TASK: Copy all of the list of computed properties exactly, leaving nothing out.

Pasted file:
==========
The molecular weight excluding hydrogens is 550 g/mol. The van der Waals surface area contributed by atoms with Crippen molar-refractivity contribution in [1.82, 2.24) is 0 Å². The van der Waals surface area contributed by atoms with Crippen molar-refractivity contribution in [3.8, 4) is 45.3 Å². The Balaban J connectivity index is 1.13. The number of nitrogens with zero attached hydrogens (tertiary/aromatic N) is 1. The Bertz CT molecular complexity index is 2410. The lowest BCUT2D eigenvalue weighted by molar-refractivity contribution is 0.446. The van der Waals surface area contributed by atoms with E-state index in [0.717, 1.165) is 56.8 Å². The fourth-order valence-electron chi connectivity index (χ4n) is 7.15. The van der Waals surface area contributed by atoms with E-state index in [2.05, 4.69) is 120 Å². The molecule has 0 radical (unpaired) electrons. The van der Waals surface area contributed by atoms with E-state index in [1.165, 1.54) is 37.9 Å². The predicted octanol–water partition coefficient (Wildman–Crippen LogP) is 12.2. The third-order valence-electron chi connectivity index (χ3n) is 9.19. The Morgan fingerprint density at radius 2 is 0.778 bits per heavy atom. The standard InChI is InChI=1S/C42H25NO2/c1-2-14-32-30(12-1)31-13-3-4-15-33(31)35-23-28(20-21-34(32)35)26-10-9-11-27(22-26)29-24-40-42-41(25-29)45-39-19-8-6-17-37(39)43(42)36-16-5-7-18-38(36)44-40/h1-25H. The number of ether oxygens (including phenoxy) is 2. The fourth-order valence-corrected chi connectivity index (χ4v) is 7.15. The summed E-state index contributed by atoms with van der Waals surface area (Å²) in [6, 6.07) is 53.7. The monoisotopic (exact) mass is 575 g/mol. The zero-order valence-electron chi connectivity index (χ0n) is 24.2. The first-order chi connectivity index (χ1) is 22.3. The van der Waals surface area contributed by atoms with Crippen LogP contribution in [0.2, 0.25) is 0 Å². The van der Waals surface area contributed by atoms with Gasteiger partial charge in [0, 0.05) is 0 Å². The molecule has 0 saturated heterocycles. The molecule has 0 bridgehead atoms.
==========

The molecular weight excluding hydrogens is 550 g/mol. The van der Waals surface area contributed by atoms with Crippen molar-refractivity contribution in [1.82, 2.24) is 0 Å². The van der Waals surface area contributed by atoms with Crippen molar-refractivity contribution in [3.8, 4) is 45.3 Å². The Balaban J connectivity index is 1.13. The number of nitrogens with zero attached hydrogens (tertiary/aromatic N) is 1. The Bertz CT molecular complexity index is 2410. The lowest BCUT2D eigenvalue weighted by molar-refractivity contribution is 0.446. The van der Waals surface area contributed by atoms with E-state index in [0.717, 1.165) is 56.8 Å². The fourth-order valence-electron chi connectivity index (χ4n) is 7.15. The van der Waals surface area contributed by atoms with E-state index in [2.05, 4.69) is 120 Å². The molecule has 0 radical (unpaired) electrons. The van der Waals surface area contributed by atoms with E-state index in [1.165, 1.54) is 37.9 Å². The predicted octanol–water partition coefficient (Wildman–Crippen LogP) is 12.2. The third-order valence-electron chi connectivity index (χ3n) is 9.19. The Morgan fingerprint density at radius 2 is 0.778 bits per heavy atom. The standard InChI is InChI=1S/C42H25NO2/c1-2-14-32-30(12-1)31-13-3-4-15-33(31)35-23-28(20-21-34(32)35)26-10-9-11-27(22-26)29-24-40-42-41(25-29)45-39-19-8-6-17-37(39)43(42)36-16-5-7-18-38(36)44-40/h1-25H. The number of ether oxygens (including phenoxy) is 2. The fourth-order valence-corrected chi connectivity index (χ4v) is 7.15. The summed E-state index contributed by atoms with van der Waals surface area (Å²) in [6, 6.07) is 53.7. The monoisotopic (exact) mass is 575 g/mol. The zero-order valence-electron chi connectivity index (χ0n) is 24.2. The first-order chi connectivity index (χ1) is 22.3. The van der Waals surface area contributed by atoms with Crippen LogP contribution in [0.2, 0.25) is 0 Å². The van der Waals surface area contributed by atoms with Gasteiger partial charge in [0, 0.05) is 0 Å². The molecule has 0 saturated heterocycles. The molecule has 0 bridgehead atoms.